[RIGHT] This NASA Hubble Space Telescope picture of Mars was taken on Sept. 12, one day after the arrival of the Mars Global Surveyor (MGS) spacecraft and only five hours before the beginning of autumn in the Martian northern hemisphere. (Mars is tilted on its axis like Earth, so it has similar seasonal changes, including an autumnal equinox when the Sun crosses Mars' equator from the northern to the southern hemisphere). This Hubble picture was taken in support of the MGS mission. Hubble is monitoring the Martian weather conditions during the early phases of MGS aerobraking; in particular, the detection of large dust storms are important inputs into the atmospheric models used by the MGS mission to plan aerobraking operations. Though a dusty haze fills the giant Hellas impact basin south of the dark fin-shaped feature Syrtis Major, the dust appears to be localized within Hellas. Unless the region covered expands significantly, the dust will not be of concern for MGS aerobraking. Other early signs of seasonal transitions on Mars are apparent in the Hubble picture. The northern polar ice cap is blanketed under a polar hood of clouds that typically start forming in late northern summer. As fall progresses, sunlight will dwindle in the north polar region and the seasonal polar cap of frozen carbon dioxide will start condensing onto the surface under these clouds. Hubble observations will continue until October 13, as MGS carefully uses the drag of the Martian atmosphere to circularize its orbit about the Red Planet. After mid-October, Mars will be too close to the Sun, in angular separation, for Hubble to safely view. The image is a composite of three separately filtered colored images taken with the Wide Field Planetary Camera 2 (WFPC2). Resolution is 35 miles (57 kilometers) per pixel (picture element). The Pathfinder landing site near Ares Valles is about 2200 miles (3600 kilometers) west of the center of this image, so was not visible during this observation. Mars was 158 million miles (255 million kilometers) from Earth at the time. [LEFT] An image of this region of Mars, taken in June 1997, is shown for comparison. The Hellas basin is filled with bright clouds and/or surface frost. More water ice clouds are visible across the planet than in the Sept. image, reflecting the effects of the changing season. Mars appears larger because it was 44 million miles (77 million kilometers) closer to Earth than in the September image.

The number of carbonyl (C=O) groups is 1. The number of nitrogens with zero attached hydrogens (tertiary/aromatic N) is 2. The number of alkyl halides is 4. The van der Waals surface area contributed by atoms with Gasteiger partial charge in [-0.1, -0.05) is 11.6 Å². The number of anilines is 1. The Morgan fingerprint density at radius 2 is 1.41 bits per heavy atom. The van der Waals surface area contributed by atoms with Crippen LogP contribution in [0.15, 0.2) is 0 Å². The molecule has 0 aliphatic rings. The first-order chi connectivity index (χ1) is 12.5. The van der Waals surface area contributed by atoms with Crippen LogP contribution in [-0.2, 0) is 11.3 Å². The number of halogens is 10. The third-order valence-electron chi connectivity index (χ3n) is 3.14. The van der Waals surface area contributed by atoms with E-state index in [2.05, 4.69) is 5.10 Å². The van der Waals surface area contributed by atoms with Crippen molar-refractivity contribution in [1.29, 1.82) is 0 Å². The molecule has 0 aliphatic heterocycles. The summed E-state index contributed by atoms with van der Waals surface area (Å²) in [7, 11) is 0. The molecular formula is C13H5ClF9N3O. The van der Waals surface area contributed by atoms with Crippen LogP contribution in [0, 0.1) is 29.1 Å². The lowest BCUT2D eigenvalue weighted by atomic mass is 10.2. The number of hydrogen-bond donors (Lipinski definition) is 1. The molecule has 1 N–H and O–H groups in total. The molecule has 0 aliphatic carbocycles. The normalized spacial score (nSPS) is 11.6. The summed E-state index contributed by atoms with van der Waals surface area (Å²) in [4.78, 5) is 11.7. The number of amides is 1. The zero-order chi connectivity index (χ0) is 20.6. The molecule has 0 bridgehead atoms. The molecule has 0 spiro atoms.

Credits: Phil James (Univ. Toledo), Steve Lee (Univ. Colorado), and NASA





4527 Hubble at the Close of Servicing Mission 3A (1999)

https://imgsrc.hubblesite.org/hvi/uploads/image_file/image_attachment/31762/STScI-H-Hubble-After-SM3a-sts103-726081-2043x2032.jpg

Hubble floats gracefully above the blue Earth after release from Discovery’s robot arm at the close of another successful servicing mission, SM3A (STS-103) on December 27,1999.

Credits: NASA





2620 WFPC2 Image of Eta Carinae

https://imgsrc.hubblesite.org/hvi/uploads/image_file/image_attachment/19793/compass_large_web.jpg

WFPC2 image of the variable star Eta Carinae

Credits: NASA, ESA, and the Hubble SM4 ERO Team





2254 NGC 1132 - Chandra X-Ray Observatory/Hubble Space Telescope

https://imgsrc.hubblesite.org/hvi/uploads/image_file/image_attachment/16575/web_print.jpg

This image of the elliptical galaxy NGC 1132 combines an image from NASA's Chandra X-Ray Observatory obtained in 2004 with images from the Hubble Space Telescope made in 2005 and 2006 in green and near-infrared light. The blue/purple in the image is the X-ray glow from hot, diffuse gas. The giant foreground galaxy, numerous dwarf galaxies in its neighborhood, and many much more distant galaxies in the background are seen in visible light.

Credits: NASA, ESA, M. West (ESO, Chile), and CXC/Penn State University/G. Garmire, et al.





This site refreshes every 20 seconds with new images from the NASA Hubble Telescope archives

Source Code: https://github.com/nand0p/hubble

If you find this useful, please contribute:
BTC: 112JJvxsvRYn4QtpWJqZmLsTbPEG7aPsdB
ETH: 0x5b857cc1103c82384457BACdcd6E2a9FCD0b7e2A

2bea3eeaabd014203c856aaa61e5b91ad7245874 -- 2020-09-13 03:08:39 -- Hex7 Internet Solutions

©2020 Hex 7 Internet Solutions
CCBot/2.0 (https://commoncrawl.org/faq/) -- 34.228.52.223